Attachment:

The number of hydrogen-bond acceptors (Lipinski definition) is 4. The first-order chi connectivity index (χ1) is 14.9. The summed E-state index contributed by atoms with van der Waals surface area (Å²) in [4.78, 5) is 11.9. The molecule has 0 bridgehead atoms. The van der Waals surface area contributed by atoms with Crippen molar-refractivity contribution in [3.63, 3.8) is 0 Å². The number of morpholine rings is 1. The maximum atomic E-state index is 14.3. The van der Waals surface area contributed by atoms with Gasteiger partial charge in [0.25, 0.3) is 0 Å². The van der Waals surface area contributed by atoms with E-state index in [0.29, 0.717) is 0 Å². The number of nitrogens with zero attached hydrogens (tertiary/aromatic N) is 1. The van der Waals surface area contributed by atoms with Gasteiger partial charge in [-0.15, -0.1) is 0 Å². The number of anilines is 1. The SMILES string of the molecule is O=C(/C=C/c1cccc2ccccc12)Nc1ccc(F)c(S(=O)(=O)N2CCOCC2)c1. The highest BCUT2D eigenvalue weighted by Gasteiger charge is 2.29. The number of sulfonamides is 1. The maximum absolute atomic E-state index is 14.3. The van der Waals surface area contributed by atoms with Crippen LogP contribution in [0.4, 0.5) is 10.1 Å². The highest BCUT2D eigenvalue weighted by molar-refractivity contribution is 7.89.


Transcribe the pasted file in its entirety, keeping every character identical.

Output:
The number of hydrogen-bond acceptors (Lipinski definition) is 4. The first-order chi connectivity index (χ1) is 14.9. The summed E-state index contributed by atoms with van der Waals surface area (Å²) in [4.78, 5) is 11.9. The molecule has 0 bridgehead atoms. The van der Waals surface area contributed by atoms with Crippen molar-refractivity contribution in [3.63, 3.8) is 0 Å². The number of morpholine rings is 1. The maximum atomic E-state index is 14.3. The van der Waals surface area contributed by atoms with Gasteiger partial charge in [0.25, 0.3) is 0 Å². The van der Waals surface area contributed by atoms with E-state index in [0.29, 0.717) is 0 Å². The number of nitrogens with zero attached hydrogens (tertiary/aromatic N) is 1. The van der Waals surface area contributed by atoms with Gasteiger partial charge in [-0.15, -0.1) is 0 Å². The number of anilines is 1. The SMILES string of the molecule is O=C(/C=C/c1cccc2ccccc12)Nc1ccc(F)c(S(=O)(=O)N2CCOCC2)c1. The highest BCUT2D eigenvalue weighted by Gasteiger charge is 2.29. The number of sulfonamides is 1. The maximum absolute atomic E-state index is 14.3. The van der Waals surface area contributed by atoms with Crippen LogP contribution in [0.4, 0.5) is 10.1 Å². The highest BCUT2D eigenvalue weighted by molar-refractivity contribution is 7.89.